Meet The 2 Former Reformation Employees Creating Sassy, Sustainable Jewelry Out Of Vintage
"Garbage started as a hypothetical idea we discussed over a bottle of wine," Elise Shatz tells The Zoe Report over email. She's one half of the duo behind the new jewelry brand Garbage, that's slowly — but surely — begun dominating Instagram by way of cherub-adorned rings and occasionally NSFW charms. "And over the course of a few months, it grew into a collection of styles we saw as an extension of our own personalities — humorous and a little dark, but also sweet and (most importantly) accessible."
It's been a fast year for the new brand, too, from being conceptualized in Jan., to opening an online store in Mar., to being modeled by musician Maggie Rogers in Teen Vogue this June. "The name itself wasn’t meant to stick — it started as a joke until we realized it felt like a sort of sarcastic commentary on the way people consume goods in today’s market," Shatz explains. "So, we kept Garbage and vowed to create product that’s the complete opposite."
The plan? "We work exclusively with gold and silver because anything else tarnishes over time, which makes it more likely to end up in a landfill forever," Shatz says. Before starting the brand, Shatz — along with fellow co-founder Shelby Davis — received a lesson in sustainability from none other than the powerhouse itself: Reformation. "I started working there when I moved to New York [around] five years ago (it started as an internship and eventually moved into management). Shelby started two and a half years ago as a store manager, and we just clicked right away," she adds.
"Ethical and sustainable production is a shared passion we took from our involvement with Reformation, and we did a lot of research when it came to selecting vendors — our caster uses all recycled metals, and anyone who has a hand in creating our product is treated like family," Shatz says. The production of Garbage's 10-karat gold cowboy hats and shell-shaped stud earrings is done locally, right in New York City's famed Diamond District.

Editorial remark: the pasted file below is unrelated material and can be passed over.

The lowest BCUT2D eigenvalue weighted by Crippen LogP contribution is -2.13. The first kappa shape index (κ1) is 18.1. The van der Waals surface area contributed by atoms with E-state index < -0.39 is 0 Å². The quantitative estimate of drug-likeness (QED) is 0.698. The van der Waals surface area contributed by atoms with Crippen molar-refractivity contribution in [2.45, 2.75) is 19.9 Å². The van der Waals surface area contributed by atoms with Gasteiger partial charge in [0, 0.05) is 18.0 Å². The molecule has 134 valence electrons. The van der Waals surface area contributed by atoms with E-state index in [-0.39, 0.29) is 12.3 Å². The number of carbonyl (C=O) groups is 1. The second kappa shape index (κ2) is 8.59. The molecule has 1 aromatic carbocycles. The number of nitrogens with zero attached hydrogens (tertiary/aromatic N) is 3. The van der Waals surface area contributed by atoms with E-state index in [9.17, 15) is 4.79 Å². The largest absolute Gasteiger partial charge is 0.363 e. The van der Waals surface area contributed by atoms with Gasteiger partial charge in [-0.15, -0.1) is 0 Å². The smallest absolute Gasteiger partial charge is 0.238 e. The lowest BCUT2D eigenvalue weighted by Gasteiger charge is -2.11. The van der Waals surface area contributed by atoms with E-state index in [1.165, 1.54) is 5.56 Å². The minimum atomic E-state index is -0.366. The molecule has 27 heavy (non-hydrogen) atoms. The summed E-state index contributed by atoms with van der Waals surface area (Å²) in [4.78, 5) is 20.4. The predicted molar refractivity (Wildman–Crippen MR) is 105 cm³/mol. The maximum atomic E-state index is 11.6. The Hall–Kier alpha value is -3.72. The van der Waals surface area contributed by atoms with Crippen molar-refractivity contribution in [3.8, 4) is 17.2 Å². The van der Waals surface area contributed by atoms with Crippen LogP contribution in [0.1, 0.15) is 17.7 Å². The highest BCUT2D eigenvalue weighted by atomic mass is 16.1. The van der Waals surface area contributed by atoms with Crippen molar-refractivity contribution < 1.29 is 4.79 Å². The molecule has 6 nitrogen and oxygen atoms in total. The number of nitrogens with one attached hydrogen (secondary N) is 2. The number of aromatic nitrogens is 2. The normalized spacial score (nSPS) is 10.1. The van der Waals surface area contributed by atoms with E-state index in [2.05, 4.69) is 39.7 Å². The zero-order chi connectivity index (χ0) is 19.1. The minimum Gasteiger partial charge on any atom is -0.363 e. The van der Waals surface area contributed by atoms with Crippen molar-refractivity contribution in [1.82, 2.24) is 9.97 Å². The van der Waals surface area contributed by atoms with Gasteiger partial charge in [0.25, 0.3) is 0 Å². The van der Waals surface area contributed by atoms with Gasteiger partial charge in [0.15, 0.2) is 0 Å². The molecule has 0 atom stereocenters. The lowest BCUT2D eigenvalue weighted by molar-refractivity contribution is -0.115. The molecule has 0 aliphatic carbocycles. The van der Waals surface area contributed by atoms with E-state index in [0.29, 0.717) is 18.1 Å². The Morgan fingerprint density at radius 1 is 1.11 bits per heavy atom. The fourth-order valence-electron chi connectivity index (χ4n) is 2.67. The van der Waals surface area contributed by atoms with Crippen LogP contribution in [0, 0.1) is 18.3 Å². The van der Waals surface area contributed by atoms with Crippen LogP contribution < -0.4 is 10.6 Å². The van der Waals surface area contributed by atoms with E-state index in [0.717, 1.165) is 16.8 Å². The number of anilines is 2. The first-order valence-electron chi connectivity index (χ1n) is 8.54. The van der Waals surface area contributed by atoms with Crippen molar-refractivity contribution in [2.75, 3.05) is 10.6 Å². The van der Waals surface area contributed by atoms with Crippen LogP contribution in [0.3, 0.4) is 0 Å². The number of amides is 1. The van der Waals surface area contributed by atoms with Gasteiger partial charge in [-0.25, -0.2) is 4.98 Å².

The design concepts are streamlined, too: "Right now, most things are cast from vintage, but we are starting to integrate in-house designs. Those take a while to develop, but should be coming out in the coming weeks," Shatz says.
Nevertheless, inspiration for each piece comes from the environment around them — Shatz names the Lower East Side, where both her and Davis live, as a major influence. "It gives off a really artistic, youthful vibe while also maintaining a rich history that's inhabited the neighborhood for decades. I think Garbage was born out of the sheer weirdness that comes with living in a true microcosm of different cultures," she says.
Before you ask: No, purchasing Garbage's sustainable, vintage-inspired pieces won't have you re-budgeting your next month. "It was really important for us to make items our friends could afford at varying price points," Shatz notes. "We keep our margins low by dealing directly with our vendors and not selling through wholesalers (although we're open to that in the future). Most of our stuff is in the $100 range or less."
Still, Garbage wants to be a well-loved part of your jewelry collection for decades — because even those cowboy hat charms should be seen as an investment. "Accessibility is important for our brand's concept because we strive to make jewelry that resonates with our audience, since it'll last forever and will (hopefully) be passed down to the next generation," Shatz says. "Fine jewelry can sometimes feel really serious and exclusive, so we like to lighten the mood with humor, weird charms, and sarcastic captions."